I worried about this for a while, too. Before I got married I had several short stories published in various small magazines, and I wondered if I should keep it. I also wondered if I should keep my maiden name on my writing just to honor my parents, who helped me so much. Buuuut now that I've been married for a while and I'm concentrated on novel writing, I decided it's not such a big deal. How many people, honestly, would remember my name from those little publications? Not many. And if you google my married name I do have some very nice stuff come up from my travel-writing. And my husband is basically supporting me while I write, so I think it's only right he should share in the glory if I hit it big. :) We have a very unusual last name, which means we're essentially the only people of our name that anyone knows. (Not even his parents share the name - his father died and mother remarried, so she has her new husband's name.)

timewaster
04-15-2008, 09:48 PM
I've published under my married and maiden names. If I write in another unconnected genre I will use some variant of one or other. It really isn't important.

Ken
04-15-2008, 10:04 PM
This is what I'm doing, but partially because there is another Wendy Cebula out there and she has many, many pages when you Google the name. (And yes, it's true, I've Googled myself.) She's not a writer, but I thought it might be a good idea anyway. So I've been using Wendy Pinkston Cebula for writing, but I'm open to suggestions. My real middle name is out--I just hate it.

I confess to googling my name on occasion ;) too. There are a number of people who share the same name as me, including some big-time professionals, which I always get a kick out of. (I'm speaking about my real name. "Anis" is just a pen name -- thank goodness!)

Soccer Mom
04-15-2008, 10:15 PM
I publish under both my married name and my maiden name, depending on what genre I'm writing in. (these are short stories--I haven't had a novel published yet).

Lyra Jean
04-15-2008, 11:00 PM
Wow I wasn't expecting so many responses. I find it all rather interesting.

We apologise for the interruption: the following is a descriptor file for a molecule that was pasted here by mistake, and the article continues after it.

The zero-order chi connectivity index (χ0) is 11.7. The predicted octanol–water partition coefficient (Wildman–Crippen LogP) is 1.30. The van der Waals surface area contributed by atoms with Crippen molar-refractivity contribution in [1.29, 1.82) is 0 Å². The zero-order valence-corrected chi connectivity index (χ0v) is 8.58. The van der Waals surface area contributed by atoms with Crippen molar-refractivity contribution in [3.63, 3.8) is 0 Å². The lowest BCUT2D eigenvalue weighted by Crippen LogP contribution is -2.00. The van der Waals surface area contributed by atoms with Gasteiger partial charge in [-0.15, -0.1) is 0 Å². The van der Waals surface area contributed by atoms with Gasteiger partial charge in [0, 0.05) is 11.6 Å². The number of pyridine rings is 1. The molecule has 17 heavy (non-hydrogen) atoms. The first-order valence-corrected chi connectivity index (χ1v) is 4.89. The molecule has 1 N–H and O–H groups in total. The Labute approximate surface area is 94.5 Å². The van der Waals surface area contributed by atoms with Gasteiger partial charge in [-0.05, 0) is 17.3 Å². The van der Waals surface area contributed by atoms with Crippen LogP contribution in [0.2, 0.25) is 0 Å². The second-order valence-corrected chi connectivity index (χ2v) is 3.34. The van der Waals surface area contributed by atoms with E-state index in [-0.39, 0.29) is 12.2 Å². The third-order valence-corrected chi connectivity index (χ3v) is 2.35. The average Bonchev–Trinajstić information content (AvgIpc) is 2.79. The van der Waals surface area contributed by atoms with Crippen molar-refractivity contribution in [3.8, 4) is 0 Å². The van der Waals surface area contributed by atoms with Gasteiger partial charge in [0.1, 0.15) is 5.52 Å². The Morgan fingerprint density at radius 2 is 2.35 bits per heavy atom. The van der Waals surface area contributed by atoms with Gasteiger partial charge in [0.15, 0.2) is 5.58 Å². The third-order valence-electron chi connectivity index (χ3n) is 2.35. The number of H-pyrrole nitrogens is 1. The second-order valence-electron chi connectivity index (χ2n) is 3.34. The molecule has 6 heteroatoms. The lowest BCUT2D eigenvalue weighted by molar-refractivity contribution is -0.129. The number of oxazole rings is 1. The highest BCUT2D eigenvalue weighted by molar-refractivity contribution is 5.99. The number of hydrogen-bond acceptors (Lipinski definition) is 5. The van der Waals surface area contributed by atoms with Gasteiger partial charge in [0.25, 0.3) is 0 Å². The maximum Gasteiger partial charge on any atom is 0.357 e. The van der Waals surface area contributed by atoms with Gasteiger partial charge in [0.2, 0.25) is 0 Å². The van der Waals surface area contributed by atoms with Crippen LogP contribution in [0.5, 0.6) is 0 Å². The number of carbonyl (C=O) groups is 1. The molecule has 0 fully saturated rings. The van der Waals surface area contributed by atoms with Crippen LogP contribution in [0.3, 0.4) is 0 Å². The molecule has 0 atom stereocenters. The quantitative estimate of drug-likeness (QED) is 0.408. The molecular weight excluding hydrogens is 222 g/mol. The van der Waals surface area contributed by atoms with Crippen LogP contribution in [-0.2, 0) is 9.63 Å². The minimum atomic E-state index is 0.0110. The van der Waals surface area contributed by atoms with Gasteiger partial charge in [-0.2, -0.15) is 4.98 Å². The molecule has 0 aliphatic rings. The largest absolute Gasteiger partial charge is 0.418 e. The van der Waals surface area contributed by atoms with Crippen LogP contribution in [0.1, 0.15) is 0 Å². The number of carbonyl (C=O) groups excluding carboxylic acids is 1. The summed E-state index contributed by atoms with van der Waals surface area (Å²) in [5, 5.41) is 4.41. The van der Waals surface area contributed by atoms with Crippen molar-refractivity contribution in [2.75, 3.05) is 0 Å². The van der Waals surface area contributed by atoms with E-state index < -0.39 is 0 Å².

Judg
04-16-2008, 06:45 AM
I'm going to use my maiden name.

1) It is shorter and will fit on book covers better.
2) It is much easier to spell.
3) It is also distinctive.
4) And if any crazy stalker tries to find me, it won't be in the phone book. No, I'm not being paranoid. The leader of the American Neo-Nazis paid a visit to my blog one day and made vaguely menacing remarks. I was just a minor irritant in his life and he has certainly forgotten me, but I made sure that there are no references to my complete name on the blog. Or much of anywhere on the Internet. If you google my name (married version) you find nothing that would be useful in finding me. This point also made sure that my husband's feelings weren't hurt. ;) He tends to be security conscious.

gettingby
04-16-2008, 07:44 AM
You can always do what I did and call off the wedding. Also, I really love my name and think it is perfect just the way it is.

CDarklock
04-16-2008, 09:51 AM
Do you continue to publish under your maiden name? Do you switch to your married name?

I'd recommend the former, if you have a following. If you really want to do the latter, use First Maiden Married for a couple books, then go to just the married name.

But that's me, and I'm a guy.

Lyra Jean
04-16-2008, 05:23 PM
You can always do what I did and call off the wedding. Also, I really love my name and think it is perfect just the way it is.

I couldn't do that it would crush him. And I want to get married. So I'll probably end up using both names depending on the genre or writing I want to do.

The responses have been really great. I've always wondered what the ladies did here as far as names. Mostly because right now in school we are studying gender roles in the middle ages and the role of women in particular.

sassandgroove
04-16-2008, 06:32 PM
I used to think I would keep my name when I got married, but when the time came I was so in love (still am) that I wanted to share his name.